Picking out the best, freshest lamb cuts to make great tasting lamb recipes is not an easy task. Not only are butchers relatively scarce in the environment today (as large super-stores dominate the landscape), but with little time to shop, many buyers do not even bother to check a number of key things to make sure the lamb they are buying is the best.
One of the easiest ways to identify whether lamb is fresh is to first make sure that it is not spoilt. Identifying spoilt meat can be narrowed down to checking a few key things:
- Check the use-by date (if packaged). As far as I am aware, there is no law to say that meat needs to be sold by its use-by date. This is particularly important if you are shopping in country areas where the turnover may be substantially lower than in large cities.
- Check the color of the meat. Fresh lamb should be pink or red in color. Any meat that is darker is likely to Electronics be older (or alternatively, may come from an older animal and so will not be as tender). Also be aware that the lighting in some stores may cause a reaction with the meat turning it darker, so it is best to look at the meat once it has been pulled out of the display cabinet.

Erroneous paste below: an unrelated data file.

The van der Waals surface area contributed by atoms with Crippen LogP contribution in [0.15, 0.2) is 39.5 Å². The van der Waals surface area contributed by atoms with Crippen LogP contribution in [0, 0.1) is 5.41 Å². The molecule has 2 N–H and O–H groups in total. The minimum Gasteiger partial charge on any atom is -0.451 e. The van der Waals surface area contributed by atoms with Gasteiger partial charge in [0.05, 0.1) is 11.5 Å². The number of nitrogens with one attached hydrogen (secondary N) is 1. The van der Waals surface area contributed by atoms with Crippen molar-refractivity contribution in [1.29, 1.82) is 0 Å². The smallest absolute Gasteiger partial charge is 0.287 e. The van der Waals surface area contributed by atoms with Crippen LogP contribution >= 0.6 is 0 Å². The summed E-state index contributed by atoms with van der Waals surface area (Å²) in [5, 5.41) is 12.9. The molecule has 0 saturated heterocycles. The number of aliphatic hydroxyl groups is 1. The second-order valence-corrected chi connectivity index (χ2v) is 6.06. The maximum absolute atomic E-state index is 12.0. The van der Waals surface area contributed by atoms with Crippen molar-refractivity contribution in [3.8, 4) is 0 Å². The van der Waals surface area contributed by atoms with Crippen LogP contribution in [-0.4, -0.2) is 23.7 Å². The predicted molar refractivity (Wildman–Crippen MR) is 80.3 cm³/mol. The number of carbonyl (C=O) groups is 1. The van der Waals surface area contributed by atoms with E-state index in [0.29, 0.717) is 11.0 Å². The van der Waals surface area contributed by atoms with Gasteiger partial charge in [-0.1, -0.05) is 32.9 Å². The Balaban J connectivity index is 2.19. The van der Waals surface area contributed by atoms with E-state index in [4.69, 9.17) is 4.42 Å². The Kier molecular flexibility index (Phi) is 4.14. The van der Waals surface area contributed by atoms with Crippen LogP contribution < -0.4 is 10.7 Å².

- Smell the lamb. If it smells rancid or bad, then it is likely to be spoiled. Do not take chances here – even if it looks fresh and only has a mild odor, then this could be a sign that it is starting to spoil, and it will not last long.
- Closely analyze the surface. Lamb that is spoiled will often have a smooth or slimy texture resulting from bacteria growing on it. In addition, any visible signs of growth or mold (such as areas that are black, green or white) are unmistakable signs that the meat is spoilt.
Lastly, if the lamb has been frozen for quite some time, this may change the color of the meat and some of its nutritional value may be lost, but it should still be safe to eat. Nevertheless, lamb that has been impacted by freezer burn will likely be touch, dry and unpleasant.
Dustin Banks likes to make sure he gets the freshest meats when going shopping. He maintains a website that documents his best lamb recipes [http://www.lamb-recipe.com] and hopes others also share his love for food.